LITTLE MISS CORNSHUCKS (By Dave Penny)
Born Mildred Elizabeth Cummings, 26 May 1923, Dayton, Ohio
"In 1943, when I was 19 or so years old, I went to a nightclub in the northeast black ghetto section of Washington and heard a singer whose name was Little Miss Cornshucks and I thought, "My God!!!" She was better than anything I'd ever heard. She would come out like a country girl with a bandana around her head, a basket in her hand, and so forth, which she'd set aside fairly early on into the show. She could sing the blues better than anybody I've ever heard to this day. I asked her that night if she would mind if I made a record of her for myself. We cut "Kansas City" along with some other blues and she also sang a song called "So Long". She had such a wonderful sound and I remember just thinking, "My God! My God!" And I didn't have a record company, I just made those records for myself."
Ahmet Ertegun, from What'd I Say: The Atlantic Story (page 15).
Born Mildred Cummings in Dayton, Ohio, on 26th May 1923, Little Miss Cornshucks - with her cute "rural maid" routine - became a major attraction at Chicago's Club De Lisa by the time she was 18, and began appearing at the Rhumboogie Club from its opening in 1942. By the following year she was touring nationwide and being recorded privately by Ahmet Ertegun; which not only germinated the seed of Ahmet owning his own record company, but also provided him with one of his first major successes with Russ Morgan's 1940 hit "So Long", recorded by Ruth Brown in 1949.
A multi-talented vaudeville performer, whose act incorporated comedy and novelty vocals as much as "serious singing", Little Miss Cornshucks' own commercial recording career began in late 1946 with and for bandleader Marl Young's Chicago-based Sunbeam Records. Young was a highly-regarded jazz pianist from Virginia who had co-owned The Sunbeam Recording Studio since 1941. Five years later he inaugurated the Sunbeam label to showcase his own band and various unrecorded vocalists, including and especially, Little Miss Cornshucks. After her releases for the label, Sunbeam stumbled on for a few more releases but ceased around late 1947, although two of her sides - "So Long" and "For Old Time's Sake" - were acquired by Al Benson's Old Swing-Master Records and reissued in September 1949. By that time Cornshucks had made more recordings on the West Coast during the 1948 AFM recording ban for Roy Milton's Miltone Records with Maxwell Davis and The Blenders, including standards such as "He's Funny That Way" and "Why Was I Born?" as well as more original work and more contemporary covers like Lloyd Glen's "True (You Don't Love Me)", made into a recent hit by both Paul Gayten and Camille Howard.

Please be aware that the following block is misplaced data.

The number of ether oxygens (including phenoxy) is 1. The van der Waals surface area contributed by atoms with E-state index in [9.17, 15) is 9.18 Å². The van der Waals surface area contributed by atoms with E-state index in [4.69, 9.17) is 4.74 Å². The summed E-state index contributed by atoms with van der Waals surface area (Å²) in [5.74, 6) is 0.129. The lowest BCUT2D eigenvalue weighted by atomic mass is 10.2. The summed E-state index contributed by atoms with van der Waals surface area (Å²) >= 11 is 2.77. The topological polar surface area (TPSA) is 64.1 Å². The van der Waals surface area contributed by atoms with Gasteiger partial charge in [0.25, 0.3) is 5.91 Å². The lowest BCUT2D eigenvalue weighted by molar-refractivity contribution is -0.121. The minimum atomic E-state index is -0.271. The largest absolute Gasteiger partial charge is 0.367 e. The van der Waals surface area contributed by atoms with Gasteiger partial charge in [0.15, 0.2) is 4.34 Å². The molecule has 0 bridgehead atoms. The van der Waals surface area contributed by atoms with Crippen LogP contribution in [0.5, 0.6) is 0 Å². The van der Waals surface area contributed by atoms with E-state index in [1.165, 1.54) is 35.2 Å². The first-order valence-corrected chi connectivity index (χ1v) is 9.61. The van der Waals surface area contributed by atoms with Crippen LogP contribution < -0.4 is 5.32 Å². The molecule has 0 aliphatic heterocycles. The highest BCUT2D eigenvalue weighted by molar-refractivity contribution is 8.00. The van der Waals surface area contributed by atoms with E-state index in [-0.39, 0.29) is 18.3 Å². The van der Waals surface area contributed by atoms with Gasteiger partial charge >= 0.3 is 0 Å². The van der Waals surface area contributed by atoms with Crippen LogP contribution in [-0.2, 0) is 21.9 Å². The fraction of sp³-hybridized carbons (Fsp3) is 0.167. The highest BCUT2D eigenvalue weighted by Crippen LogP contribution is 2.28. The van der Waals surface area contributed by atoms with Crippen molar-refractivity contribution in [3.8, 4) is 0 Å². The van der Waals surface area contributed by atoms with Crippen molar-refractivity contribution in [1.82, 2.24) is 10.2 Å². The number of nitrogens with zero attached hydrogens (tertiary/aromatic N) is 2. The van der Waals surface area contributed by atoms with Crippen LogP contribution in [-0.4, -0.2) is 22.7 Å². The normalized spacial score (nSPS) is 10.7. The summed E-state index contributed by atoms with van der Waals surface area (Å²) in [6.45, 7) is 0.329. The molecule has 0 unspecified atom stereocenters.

In 1949 she recorded a one-off session for Aladdin Records, covering Frank Sinatra's 1946 hit "Time After Time" and the Jay McShann/Crown Prince Waterford wailer "You Turned Your Back On Me", while a version of Leroy Carr's "How Long" remains unissued. Aladdin also purchased her Miltone masters, but released just one, the dramatic "Keep Your Hand On Your Heart", while most were also reissued on DeLuxe for the mid-western market. The Decca Records subsidiary, Coral, recorded and issued three releases by Cornshucks between 1950 and 1952, including a reprise of her career song "So Long", after which the releases dried up until she was brought out of retirement for an LP on Chess produced by Sonny Thompson in late 1960.
Although she died in obscurity at her home in Indianapolis on 11th November 1999, her valuable recordings issued between 1947 and 1952 prove the tremendous influence this artist exerted over her peers, and her records would go on to inspire later performers like Billy Wright, Ruth Brown, Johnny Ray, Wynona Carr, and LaVern Baker who would start her career in the late 1940s as Little Miss Sharecropper in emulation of her idol.
Recommended listening: The Chronological Little Miss Cornshucks 1947-1951 - Classics 5059
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